The UK government’s avian influenza vaccination task force has met for the first time today (Monday, 20 February) amid ongoing high levels of confirmed commercial cases.
Among the key stakeholders represented on the task force are the National Farmers’ Union, the British Poultry Council, British Egg Industry Council (BEIC), Game Farmers’ Association, British Poultry Veterinary Association, and the government’s Animal and Plant Health Agency.
The meeting will be co-chaired by Mark Williams, BEIC chief executive and a Department for Environment Food & Rural Affairs (Defra) animal health and welfare directorate, and will investigate issues such as vaccine efficacy, availability and barriers to international trade.
Aimee Mahony, NFU poultry chief adviser, said she would be interested to hear the latest developments of vaccine pilots that have been taking place in several European countries. She told Poultry World that she was encouraged that the task force included producers from the turkey, broiler and layer sectors, adding that it would be important to work the cost benefits of vaccinating birds.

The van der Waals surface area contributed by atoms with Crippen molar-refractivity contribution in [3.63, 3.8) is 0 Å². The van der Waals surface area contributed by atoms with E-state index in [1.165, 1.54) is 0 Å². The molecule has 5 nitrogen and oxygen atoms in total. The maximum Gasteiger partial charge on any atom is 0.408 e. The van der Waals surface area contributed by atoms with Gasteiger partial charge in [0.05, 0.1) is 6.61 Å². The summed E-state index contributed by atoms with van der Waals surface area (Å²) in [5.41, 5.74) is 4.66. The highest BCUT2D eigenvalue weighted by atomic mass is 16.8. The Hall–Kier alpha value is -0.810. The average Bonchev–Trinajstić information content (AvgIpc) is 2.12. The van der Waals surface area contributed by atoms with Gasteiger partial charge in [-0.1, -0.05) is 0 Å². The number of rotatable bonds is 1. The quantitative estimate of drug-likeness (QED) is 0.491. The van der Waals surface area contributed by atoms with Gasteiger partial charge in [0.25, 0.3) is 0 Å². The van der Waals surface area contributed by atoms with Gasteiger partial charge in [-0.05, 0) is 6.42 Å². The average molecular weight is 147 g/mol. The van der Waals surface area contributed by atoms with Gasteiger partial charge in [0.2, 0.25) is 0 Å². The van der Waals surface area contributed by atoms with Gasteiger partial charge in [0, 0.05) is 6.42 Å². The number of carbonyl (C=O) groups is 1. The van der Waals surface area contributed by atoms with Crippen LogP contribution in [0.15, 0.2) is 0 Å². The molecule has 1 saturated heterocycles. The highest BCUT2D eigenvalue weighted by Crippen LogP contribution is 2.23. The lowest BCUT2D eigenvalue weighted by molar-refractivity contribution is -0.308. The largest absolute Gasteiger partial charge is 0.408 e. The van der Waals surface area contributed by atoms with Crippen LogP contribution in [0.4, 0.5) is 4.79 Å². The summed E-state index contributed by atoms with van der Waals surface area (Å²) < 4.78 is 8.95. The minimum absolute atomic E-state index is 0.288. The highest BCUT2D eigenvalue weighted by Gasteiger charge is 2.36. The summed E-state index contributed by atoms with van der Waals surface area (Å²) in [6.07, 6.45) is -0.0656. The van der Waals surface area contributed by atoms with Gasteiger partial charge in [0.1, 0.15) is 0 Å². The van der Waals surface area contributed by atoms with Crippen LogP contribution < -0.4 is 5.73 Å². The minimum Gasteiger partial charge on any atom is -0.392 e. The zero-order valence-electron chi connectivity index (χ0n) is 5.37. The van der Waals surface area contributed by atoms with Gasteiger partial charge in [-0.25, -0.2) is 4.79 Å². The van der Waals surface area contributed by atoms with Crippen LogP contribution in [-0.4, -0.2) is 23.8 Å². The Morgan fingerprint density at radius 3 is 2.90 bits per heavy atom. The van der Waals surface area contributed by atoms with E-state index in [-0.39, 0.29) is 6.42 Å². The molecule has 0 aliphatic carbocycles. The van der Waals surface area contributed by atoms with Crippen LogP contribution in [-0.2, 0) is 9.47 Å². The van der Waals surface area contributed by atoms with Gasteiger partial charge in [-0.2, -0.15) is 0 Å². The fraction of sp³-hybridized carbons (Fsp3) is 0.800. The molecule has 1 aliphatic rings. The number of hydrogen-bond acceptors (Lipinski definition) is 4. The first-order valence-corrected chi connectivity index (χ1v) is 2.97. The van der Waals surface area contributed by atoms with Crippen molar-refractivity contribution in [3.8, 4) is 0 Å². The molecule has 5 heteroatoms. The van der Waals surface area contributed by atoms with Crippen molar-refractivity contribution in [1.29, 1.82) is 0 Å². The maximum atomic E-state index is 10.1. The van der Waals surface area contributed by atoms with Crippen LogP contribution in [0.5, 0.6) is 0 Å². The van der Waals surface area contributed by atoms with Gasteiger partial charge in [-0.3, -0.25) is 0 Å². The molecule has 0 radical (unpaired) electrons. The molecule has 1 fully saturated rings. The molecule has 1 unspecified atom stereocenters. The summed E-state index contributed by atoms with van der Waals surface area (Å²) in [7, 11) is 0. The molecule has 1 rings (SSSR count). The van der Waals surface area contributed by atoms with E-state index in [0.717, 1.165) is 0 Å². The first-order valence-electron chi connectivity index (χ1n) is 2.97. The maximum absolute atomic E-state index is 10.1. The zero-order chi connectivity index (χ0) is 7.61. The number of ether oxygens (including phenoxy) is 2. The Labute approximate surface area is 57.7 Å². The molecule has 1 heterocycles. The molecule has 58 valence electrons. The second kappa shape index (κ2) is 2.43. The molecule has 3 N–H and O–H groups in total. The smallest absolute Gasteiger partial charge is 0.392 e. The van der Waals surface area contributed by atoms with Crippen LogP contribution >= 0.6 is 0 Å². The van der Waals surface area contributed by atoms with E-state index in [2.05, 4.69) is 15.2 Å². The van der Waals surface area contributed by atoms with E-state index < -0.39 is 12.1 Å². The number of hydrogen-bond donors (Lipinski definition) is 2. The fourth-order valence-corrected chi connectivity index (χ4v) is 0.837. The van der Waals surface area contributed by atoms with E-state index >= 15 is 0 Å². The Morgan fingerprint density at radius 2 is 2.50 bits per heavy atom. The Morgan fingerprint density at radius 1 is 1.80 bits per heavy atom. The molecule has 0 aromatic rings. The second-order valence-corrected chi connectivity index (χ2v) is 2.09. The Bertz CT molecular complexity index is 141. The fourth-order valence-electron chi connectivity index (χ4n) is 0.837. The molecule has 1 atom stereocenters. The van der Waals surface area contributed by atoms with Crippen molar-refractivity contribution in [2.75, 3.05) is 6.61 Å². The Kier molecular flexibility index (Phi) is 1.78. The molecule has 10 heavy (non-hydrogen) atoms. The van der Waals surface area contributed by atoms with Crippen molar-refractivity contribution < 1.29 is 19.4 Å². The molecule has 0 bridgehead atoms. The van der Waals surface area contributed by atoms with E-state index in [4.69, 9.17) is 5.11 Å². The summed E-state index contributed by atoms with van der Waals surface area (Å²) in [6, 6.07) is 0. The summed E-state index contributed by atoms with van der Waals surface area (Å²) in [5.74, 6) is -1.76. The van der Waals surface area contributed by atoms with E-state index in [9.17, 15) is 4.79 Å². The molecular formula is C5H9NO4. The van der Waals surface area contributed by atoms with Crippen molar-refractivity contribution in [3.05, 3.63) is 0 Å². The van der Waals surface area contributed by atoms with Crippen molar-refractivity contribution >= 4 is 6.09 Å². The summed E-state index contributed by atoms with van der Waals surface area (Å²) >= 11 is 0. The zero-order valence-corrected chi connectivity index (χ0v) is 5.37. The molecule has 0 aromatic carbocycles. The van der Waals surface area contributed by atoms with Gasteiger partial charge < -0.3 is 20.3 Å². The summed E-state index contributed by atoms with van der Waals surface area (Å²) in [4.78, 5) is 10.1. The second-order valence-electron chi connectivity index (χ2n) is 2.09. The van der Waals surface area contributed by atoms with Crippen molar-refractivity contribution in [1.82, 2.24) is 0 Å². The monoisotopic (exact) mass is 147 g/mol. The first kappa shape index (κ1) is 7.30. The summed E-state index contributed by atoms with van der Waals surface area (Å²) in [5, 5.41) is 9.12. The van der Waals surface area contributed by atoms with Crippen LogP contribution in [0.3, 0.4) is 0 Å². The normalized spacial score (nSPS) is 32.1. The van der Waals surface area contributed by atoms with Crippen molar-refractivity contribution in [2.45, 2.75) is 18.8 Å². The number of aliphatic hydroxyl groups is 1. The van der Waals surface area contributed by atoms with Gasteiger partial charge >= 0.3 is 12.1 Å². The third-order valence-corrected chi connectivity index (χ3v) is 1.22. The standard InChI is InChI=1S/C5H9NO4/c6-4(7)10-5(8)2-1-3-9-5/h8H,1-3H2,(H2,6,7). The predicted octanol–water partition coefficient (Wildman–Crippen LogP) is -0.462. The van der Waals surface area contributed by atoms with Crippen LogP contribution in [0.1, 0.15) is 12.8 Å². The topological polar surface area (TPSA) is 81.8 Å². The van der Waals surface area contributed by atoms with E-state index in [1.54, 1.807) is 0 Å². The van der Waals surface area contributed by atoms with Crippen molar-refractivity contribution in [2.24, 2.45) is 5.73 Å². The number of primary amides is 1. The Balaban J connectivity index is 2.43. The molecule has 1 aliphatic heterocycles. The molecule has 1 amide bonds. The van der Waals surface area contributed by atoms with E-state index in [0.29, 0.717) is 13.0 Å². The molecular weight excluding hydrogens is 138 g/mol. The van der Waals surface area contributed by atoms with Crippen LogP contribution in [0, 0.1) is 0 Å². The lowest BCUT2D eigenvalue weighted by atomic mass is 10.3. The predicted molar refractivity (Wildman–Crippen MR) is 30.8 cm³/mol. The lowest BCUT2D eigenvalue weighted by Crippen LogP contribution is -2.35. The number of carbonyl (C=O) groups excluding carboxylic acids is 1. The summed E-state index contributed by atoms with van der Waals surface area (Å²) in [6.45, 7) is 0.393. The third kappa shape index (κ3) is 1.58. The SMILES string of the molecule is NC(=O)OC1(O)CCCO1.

Maire Burnett, British Poultry Council technical director, said avian influenza was now a global issue, affecting not just Asia, the United States and Europe, but increasingly South America.
Speaking in the margins of the Northern Broiler Conference in Harrogate, North Yorkshire, Burnett said there had been bird flu cases found in Argentina, Uruguay, Bolivia, Peru and Ecuador, increasing the chance of it being found in Brazil.
“Vaccination is very much a global issue. The OIE does allow vaccination, but it doesn’t mean countries have to accept it,” she told Poultry World.
Among the key issues being addressed by the task force are international trade issues associated with vaccination, such as whether nations will accept breeding stock that have been vaccinated, the cost-effective nature of the vaccine, administering the vaccine, and which species should receive doses.
Burnett said it made sense to administer the vaccine to species that are bred over a longer time period, such as turkeys. She was also keen to hear of the results of French, Italian and Dutch vaccine trials.
Latest figures released by Defra show there have 172 confirmed cases of highly pathogenic avian influenza H5N1 since 1 October 2022, with England (145) taking the brunt of the cases. The most recent commercial cases have been in North Yorkshire, Suffolk and Leicestershire.
British newspapers have reported that taxpayers shelled out nearly £42 million to compensate for bird flu last year in what has been the UK’s worst-ever outbreak.